The Archaeological Museum of Tegea
was built in 1907-1908 and it was among the first regional museums to be established at the beginning of the 20th century, with the initiative
of the Athens Archaeological Society. One of the most distinguished
members of the Society and archaeologists of his time, Prof. Konstantinos Romaios was the leading figure in the foundation of the museum
and its first curator. In the introductory note of the first exhibits inventory he declares that the primary aim of the museum is to protect and
display the significant archaeological finds from the adjacent sanctuary of Athena Alea
and from the wider region of Tegea. The first recording of the
museum collections included 1283 antiquities (sculptures, inscriptions, clay and metal artifacts, architectural parts), to which was later added
the Archaeological Collection of Tripolis.
It is noteworthy that in the first visitors’ books, one may find the names of the most eminent archaeologists in Europe and the United States.
The evolution of the museum reflects the increasing systematic efforts of the Greek State to rescue and enhance the cultural heritage at a
regional level. Through time the historic land of Tegea yielded a growing archaeological record formed by surveys and excavations but also
by accidental findings, all of which ended up in the Museum of Tegea. Thus, in the first postwar decades, the small local museum possessed
an extensive collection that comprised antiquities from all over the prefecture of Arcadia,
covering a time span from 3000 BC until the Early Byzantine period. Besides, until the erection of the
Museum of Tripolis in the mid-1980’s, it was the only museum in the region.
THE EXHIBITS FROM THE SANCTUARY OF ATHENA ALEA
The first hall of the museum hosts one of the most important collections of the ancient Greek sculpture, namely the sculptural
decoration of the temple of Athena Alea, attributed to the workshop of Skopas from Paros, one of the most important sculptors of the 4th
century BC. In the museum are exhibited the preserved pedimental sculptures and architectural elements from the upper part of the temple,
which bore rich relief ornaments. The pedimental compositions depict scenes from local myths. The east pediment represents the Calydonian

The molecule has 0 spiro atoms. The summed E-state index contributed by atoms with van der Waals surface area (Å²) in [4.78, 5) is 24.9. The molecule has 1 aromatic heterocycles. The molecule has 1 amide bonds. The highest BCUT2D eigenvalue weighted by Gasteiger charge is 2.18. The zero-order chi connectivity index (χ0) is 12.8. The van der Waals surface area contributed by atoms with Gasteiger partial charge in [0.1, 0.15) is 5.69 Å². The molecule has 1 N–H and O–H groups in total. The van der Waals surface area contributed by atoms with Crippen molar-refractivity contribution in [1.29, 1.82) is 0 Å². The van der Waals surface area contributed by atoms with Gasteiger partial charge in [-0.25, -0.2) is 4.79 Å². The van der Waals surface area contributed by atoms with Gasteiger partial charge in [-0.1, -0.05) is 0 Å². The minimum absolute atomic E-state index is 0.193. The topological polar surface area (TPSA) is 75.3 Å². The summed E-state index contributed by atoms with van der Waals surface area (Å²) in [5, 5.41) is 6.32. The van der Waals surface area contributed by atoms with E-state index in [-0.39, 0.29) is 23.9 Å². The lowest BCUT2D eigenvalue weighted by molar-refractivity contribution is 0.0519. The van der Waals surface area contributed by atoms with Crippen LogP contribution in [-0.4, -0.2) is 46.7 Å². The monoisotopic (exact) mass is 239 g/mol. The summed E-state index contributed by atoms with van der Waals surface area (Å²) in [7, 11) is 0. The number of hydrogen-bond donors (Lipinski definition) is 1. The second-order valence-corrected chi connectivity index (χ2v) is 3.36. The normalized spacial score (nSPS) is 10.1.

Boar Hunt, while the west pediment the battle of Telephos against the Greeks, who invaded his kingdom, while they were heading towards
Troy. Telephos was an Arcadian hero, son of Herakles, who was
exiled from his home land and ended up king of Mysia in Minor Asia.
In the museum are exhibited:
- The head of the bearded Herakles
(the beard is an indication of mature age), clad in lion’s skin and the head of Telephos.
- Two marble female statues. Only the bodies are preserved
which are depicted in move. These probably were the central antefixes (acroteria) of the temple.
- Lion’s head water spout from the sima (rain gutter) and other parts from the entablature
of the temple, carved with elaborate floral ornaments.
- Inscribed stele,
recording the regulations related to the exploitation of the land that belonged to the sanctuary.
- Important evidence for the early history of the sanctuary provide the ensemble of votive offerings to the sanctuary, dated to the Geometric and Archaic periods.
They are mainly bronze artifacts, e.g. seals, and clay animal figurines, a common category of findings in the ancient Greek sanctuaries.
THE COLLECTION OF SCULPTURES
In the museum halls are displayed various sculptures which derived either from excavations in the Tegea region during the 19th century
or from private collections and accidental findings handed over by civilians. Among the most important exhibits are:
- Two marble thrones from the Late Classical theatre in the
Episkopi of Tegea.
In the ancient Greek theatres, the first row of seats, normally distinguished by their elaborate construction, was reserved for the officials and people of high status.
- Votive relief representing Artemis and a young hunter. Dated to the Early Hellenistic period.
- Head of colossal size of bearded Asklepios, dated to the Hellenistic period.
- Three female statues with amply folded, heavy garments,
typical examples of the roman imperial times sculpture. They were found by the end of the 19th century, during the excavations of the French Archaeological School in
the area of the St John Provantinos chapel.
- Marble statue of the Arcadian god Panas dated to the Roman period.
- Sarcophagus with relief decoration on its long sides, depicting the scene from Iliad, where Achilles abuses Hector’s body around the walls of Troy.
- Hermai, marble votive stelae of the so-called Arcadian type, with a pyramidoid-shaped
upper part. Some bear depiction of various deities while others are aniconic.
- Clay female figurines from the excavated sanctuary at Agios Sostis of Tegea.